It's kind of a big deal
A student survey in Washington County, TN indicated that less than half of middle and high school students have talked to a parent about drugs or alcohol in the year prior to the survey. Research indicates that parents and other trusted adults are THE NUMBER ONE INFLUENCE in the choice to use drugs or alcohol.
Children whose parents talked to them "a lot" were 37 percent less likely to use drugs than children whose parents "never" brought up the subject, according to a survey by the National Parents Resource Institute for Drug Education.
From "Time To Talk" website:
Research shows that kids who learn a lot about the risks of drugs from their parents are up to 50% less likely to use. By talking to your kids about drugs and alcohol, you can help them make better choices and live safer, healthier lives.
A qualitative research study conducted by Amica Insurance confirmed that teenagers who talk with them, versus talk at them, may be less at risk to engage in harmful behavior involving alcohol. What's more, teens said they would be more apt not to drink and drive if they had heard directly from their parents how important they are to them.
Not sure what to say? At the very least say:
____________ (name) I care about you. I would like you to stay away from drugs, alcohol and negative influences. I want you to be happy, healthy and safe.
For older children...
____________ (name) I don't want you or any of your friends to be drunk, stoned, high or in trouble with the law. I care about your health and safety.
IT IS BETTER THAN SAYING NOTHING AT ALL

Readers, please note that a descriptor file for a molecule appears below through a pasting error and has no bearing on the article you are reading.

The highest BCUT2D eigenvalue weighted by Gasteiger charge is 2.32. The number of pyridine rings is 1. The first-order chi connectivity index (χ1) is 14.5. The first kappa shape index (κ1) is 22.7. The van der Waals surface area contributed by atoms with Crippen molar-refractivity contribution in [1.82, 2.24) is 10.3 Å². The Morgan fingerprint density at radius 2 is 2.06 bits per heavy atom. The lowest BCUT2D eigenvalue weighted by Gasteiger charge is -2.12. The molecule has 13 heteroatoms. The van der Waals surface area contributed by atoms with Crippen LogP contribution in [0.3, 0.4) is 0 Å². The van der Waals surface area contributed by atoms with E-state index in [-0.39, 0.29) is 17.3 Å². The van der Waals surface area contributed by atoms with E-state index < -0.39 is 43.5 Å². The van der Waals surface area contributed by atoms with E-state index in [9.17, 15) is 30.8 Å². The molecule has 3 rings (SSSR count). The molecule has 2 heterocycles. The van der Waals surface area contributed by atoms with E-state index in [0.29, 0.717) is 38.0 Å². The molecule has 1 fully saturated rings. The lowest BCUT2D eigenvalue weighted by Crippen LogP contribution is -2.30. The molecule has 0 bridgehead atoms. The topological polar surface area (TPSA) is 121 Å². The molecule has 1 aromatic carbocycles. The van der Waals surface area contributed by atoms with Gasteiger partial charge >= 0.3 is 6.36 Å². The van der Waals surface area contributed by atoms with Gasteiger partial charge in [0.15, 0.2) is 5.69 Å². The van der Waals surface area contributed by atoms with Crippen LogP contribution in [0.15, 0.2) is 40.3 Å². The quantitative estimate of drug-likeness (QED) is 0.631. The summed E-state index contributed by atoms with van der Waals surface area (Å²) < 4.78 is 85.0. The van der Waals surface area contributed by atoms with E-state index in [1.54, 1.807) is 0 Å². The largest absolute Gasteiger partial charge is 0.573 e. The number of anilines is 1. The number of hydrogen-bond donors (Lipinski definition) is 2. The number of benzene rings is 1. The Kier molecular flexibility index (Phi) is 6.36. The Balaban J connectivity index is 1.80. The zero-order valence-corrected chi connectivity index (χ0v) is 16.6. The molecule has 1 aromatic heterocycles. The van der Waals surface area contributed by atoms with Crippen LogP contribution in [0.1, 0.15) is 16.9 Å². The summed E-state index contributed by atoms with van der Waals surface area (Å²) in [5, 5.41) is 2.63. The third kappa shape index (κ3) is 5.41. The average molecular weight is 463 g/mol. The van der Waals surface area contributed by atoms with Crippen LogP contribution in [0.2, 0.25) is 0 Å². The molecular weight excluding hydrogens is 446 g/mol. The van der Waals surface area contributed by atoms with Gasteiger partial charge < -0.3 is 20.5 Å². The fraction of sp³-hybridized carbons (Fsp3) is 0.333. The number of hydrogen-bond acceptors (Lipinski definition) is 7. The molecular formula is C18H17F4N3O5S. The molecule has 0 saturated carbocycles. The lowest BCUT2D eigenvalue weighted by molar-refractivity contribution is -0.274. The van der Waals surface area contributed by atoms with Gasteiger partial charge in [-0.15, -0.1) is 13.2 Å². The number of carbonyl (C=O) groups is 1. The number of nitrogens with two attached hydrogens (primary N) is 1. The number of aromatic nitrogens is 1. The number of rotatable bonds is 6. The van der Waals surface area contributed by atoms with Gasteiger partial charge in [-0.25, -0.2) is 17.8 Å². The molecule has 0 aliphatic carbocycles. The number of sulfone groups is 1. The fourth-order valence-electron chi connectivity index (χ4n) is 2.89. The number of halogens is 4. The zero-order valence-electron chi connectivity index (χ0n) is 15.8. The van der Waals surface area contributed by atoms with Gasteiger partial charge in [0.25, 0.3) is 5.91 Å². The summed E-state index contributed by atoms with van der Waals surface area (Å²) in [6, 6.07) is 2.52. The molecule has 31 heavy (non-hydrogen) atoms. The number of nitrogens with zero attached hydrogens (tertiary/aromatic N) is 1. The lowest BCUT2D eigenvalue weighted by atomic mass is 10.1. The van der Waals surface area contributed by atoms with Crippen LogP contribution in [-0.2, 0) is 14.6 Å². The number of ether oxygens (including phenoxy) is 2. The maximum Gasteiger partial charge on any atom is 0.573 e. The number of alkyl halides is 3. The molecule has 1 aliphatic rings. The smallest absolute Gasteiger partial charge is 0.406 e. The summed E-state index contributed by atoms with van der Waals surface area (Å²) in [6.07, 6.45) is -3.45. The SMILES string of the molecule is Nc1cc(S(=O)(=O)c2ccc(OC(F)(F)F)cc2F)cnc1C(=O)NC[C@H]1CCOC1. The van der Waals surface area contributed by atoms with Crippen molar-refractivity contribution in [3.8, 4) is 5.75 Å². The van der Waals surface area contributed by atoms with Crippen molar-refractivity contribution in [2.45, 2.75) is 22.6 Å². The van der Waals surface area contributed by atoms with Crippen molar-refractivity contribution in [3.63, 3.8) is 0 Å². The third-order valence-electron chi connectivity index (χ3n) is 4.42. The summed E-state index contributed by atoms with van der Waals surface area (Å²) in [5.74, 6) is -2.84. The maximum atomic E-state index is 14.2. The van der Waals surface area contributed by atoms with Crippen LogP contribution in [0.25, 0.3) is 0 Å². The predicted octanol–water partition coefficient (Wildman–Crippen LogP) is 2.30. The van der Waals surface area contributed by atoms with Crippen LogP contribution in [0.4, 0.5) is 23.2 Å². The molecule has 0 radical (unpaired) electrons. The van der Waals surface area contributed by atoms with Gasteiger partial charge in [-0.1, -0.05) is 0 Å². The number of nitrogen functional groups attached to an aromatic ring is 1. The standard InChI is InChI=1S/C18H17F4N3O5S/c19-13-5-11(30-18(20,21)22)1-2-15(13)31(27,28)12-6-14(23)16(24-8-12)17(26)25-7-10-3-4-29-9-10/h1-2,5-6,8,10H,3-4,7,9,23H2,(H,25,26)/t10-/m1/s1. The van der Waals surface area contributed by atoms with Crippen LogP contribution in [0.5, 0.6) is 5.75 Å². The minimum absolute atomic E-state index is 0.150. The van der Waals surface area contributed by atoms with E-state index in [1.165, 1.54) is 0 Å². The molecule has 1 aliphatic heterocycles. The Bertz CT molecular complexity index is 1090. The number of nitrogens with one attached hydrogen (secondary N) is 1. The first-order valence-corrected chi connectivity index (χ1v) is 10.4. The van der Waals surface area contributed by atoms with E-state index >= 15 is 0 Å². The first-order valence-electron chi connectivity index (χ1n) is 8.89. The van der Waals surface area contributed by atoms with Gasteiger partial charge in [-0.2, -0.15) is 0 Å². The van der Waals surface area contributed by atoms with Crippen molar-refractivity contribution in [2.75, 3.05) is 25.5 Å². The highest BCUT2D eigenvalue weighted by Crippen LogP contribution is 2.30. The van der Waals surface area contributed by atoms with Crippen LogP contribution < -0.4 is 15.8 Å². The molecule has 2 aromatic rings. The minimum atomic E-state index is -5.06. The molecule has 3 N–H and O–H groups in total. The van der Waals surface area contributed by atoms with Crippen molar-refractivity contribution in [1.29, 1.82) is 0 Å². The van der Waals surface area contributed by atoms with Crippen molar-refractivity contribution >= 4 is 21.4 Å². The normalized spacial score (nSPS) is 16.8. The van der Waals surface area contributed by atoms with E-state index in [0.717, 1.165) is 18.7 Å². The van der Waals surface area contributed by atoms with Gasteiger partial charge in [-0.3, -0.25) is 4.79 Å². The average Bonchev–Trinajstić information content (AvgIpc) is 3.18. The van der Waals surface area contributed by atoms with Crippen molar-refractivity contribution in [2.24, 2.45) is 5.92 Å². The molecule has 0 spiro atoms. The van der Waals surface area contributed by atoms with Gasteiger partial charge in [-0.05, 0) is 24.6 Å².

FEEL LIKE SAYING A LITTLE MORE?
Share these facts
By waiting until 21 to drink, a young person decreases chances of permanent damage to the brain and the risk of ongoing addiction.
Adolescents that drink perform as much as 10 % lower on tests involving concentration and memory. For girls, it affects
performance in areas of Math and Science. This damage is permanent. Brain scans show that the white matter in the brain is reduced in adolescents that drink regularly as little as one time per month.
Those who start drinking by age 15 and through adolescence are 5 times more likely to be addicted to alcohol or other drugs as an adult.
But I drank when I was underage, and I am okay. What is the big deal?
First, you may not be aware of the potential that was destroyed by your drinking in high school. The damage is compared to making a B instead of an A. However that difference might have been just enough of a difference. For your child it might be enough difference to affect a skill set needed to pursue an career or field of interest. Scans on students who reported binge drinking as little as one time a month showed permanent destruction of white matter in the brain.
As the community and professionals who protect it become more aware of the potential harm, they take steps to enforce and protect. Underage drinking at times only meant that the drinkers got their alcohol poured out and sent home or a parent called. Now it can mean legal charges, fines, community service and probation.
For parents or other adults, this means legal charges if your provide alcohol or allow someone underage access. A more recent "social host" law and Tennessee can result in charges for providing a space (your home, field, a hotel room) INCLUDING the loss of your driving privileges.
Teen Brain at Drugfree.org
Great series of videos and interactive web pages on a teen brain
Talking with Kids about Tough Issues
Besides TALKING with the young people you care about,another protective factors are keeping your child in school and INVOLVED with sports, or other activities that are supervised in a safe positive environment. Some are provided by coalition partners.
Rise UP! The Refuge
Boys and Girls Club Johnson City / Washington County
Carver Recreation Center
Coalition for Kids - The Rock
Depending upon your needs if you need some assistance talking to your child or if you are concerned about your child's alcohol and drug use we encourage you to seek assistance. Private counselors are available, and services are available through: